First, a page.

WHAT DAIRY CHEMICALS ARE DANGEROUS FOR CHILDREN?
A dairy operation uses a variety of chemicals, both acid and alkali-based for cleaning of the barns, parlors, and equipment. Most of these preparations are highly concentrated – powerful cleaning agents formulated for industrial settings. Although any of these agents can cause injuries, the most dangerous are the alkali cleaners that are used to disinfect and clean residual milk out of pipelines.
HOW DOES ALKALI CLEANER CAUSE INJURY?
The alkalis used in dairies are generally sodium hydroxide or potassium hydroxide-based and range in concentration from 8 – 25%. These products are many times more caustic than a common household alkali–based drain cleaner. These cleaners are so caustic that when they come into contact with skin or mucous membranes, they produce immediate chemical burns. Some children who have swallowed liquid pipeline cleaner have had burns severe enough to perforate their esophagus. Some have died from these ingestions; others have required repeated surgeries to repair scarred tissues. The long– term risk for developing esophageal cancer is greatly increased in these children. Even small amounts can cause extensive damage.
HOW COMMON ARE INJURIES FROM PIPELINE CLEANING PRODUCTS?
There is no single source of statistics on alkali ingestion on farms. We can get some sense of the problem by looking at individual studies in selected areas. A South Dakota study found that fourteen children were seen in Sioux Falls area emergency rooms alone over a five-year period for caustic farm product ingestion. A study of four hospitals in Wisconsin over a ten-year period showed that ten children were admitted for dairy pipeline cleaner ingestion. These injuries are very severe, and since they are entirely preventable, even one injury is one too many.
WHAT CAN BE DONE TO PREVENT THESE INJURIES?
Children should be separated from these chemicals at all times. One way to do this is simply to keep young children out of the milk house and/or chemical storage area. Lock chemical storage areas. An additional safeguard is to use a closed system so the chemicals are never in a container that can be accessed by children. Yet another prevention measure is to use packaging that is childproof. Some manufacturers have developed special transfer pumps and locking devices that are designed so that young children cannot open them.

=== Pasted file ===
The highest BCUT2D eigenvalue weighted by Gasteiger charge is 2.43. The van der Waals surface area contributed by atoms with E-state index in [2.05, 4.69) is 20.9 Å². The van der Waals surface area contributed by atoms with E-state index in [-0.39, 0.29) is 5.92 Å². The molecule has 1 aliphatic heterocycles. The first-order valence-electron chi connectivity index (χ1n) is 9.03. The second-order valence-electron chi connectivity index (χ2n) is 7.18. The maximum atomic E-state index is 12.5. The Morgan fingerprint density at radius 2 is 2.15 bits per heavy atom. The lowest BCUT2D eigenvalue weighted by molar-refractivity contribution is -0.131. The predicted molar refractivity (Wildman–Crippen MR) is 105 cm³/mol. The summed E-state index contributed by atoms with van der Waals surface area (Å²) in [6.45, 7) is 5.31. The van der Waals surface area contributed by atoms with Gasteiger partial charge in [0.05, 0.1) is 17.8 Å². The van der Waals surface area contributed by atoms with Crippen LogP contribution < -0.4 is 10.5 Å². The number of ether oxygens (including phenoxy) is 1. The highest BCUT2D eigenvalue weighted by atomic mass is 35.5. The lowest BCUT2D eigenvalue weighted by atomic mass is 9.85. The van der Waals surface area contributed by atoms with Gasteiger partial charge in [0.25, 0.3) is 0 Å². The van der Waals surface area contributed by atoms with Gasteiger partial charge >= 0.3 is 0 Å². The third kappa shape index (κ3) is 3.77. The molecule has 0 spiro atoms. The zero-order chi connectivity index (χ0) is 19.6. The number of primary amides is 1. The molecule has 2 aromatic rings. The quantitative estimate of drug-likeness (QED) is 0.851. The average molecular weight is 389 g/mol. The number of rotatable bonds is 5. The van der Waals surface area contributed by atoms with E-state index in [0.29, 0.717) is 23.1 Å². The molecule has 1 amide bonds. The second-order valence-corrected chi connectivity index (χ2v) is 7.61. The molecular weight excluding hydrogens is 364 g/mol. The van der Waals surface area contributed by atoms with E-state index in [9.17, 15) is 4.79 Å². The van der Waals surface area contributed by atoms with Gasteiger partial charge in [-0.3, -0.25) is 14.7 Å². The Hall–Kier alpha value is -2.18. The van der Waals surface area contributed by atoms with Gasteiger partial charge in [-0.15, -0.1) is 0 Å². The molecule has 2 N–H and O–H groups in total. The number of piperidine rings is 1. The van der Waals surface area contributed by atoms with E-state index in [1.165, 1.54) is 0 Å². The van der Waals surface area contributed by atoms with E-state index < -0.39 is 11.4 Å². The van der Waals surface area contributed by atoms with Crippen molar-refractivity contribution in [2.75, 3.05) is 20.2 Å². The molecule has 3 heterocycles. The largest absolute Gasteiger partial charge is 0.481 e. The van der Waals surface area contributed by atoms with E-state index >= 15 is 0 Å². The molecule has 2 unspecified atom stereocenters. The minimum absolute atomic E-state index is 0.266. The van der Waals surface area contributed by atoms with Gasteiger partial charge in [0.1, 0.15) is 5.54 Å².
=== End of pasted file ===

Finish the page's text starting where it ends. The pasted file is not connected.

Finally, many dairy operators simply are not aware of how dangerous these caustics are. Please share this information with others – but don’t stop there. Awareness of the danger is not enough. Take one or more of the measures listed above and encourage others to do the same.
HOW DO CHILDREN GAIN ACCESS TO THESE CHEMICALS?
Unlike caustic household products, which are packaged in accordance with the federal Poison Prevention Packaging Act, there are no childproof packaging requirements for these chemicals in agricultural or industrial settings. While children do not typically have access to industrial work areas, they can be present as family members or visitors in dairies.
For the cleaning products to be used, they must be transferred somehow to the equipment that needs to be cleaned. Some dairies use a closed system, where the cleaner is pumped directly into the pipeline. This is childproof and protects adult workers from spills and splashes as well.
However, in many dairies, the alkali is stored in large containers and is either poured or pumped into another small container, which is then carried to a point where it can be poured into the system. It is during this transfer process that young children, especially toddlers who want to touch and taste everything, gain access to the caustic. Tragically, some dairies use glasses, cups, squirt bottles, or other drinking containers for this transfer process, which makes the product even more attractive to the child.
WHAT IF INGESTION OCCURS?
Inducing vomiting should be avoided. It is recommended to immediately call the regional Poison Center at 1-800-222-1222 to obtain information for first aid.
The National Farm Medicine Center is a program of Marshfield Clinic Research Foundation, a division of Marshfield Clinic, Marshfield, Wisconsin
For more information, call us at 1-800-662-6900 or visit our web site at http://www.marshfieldclinic.org/nfmc
National Farm Medicine Center
1000 North Oak Avenue
Marshfield, WI 54449
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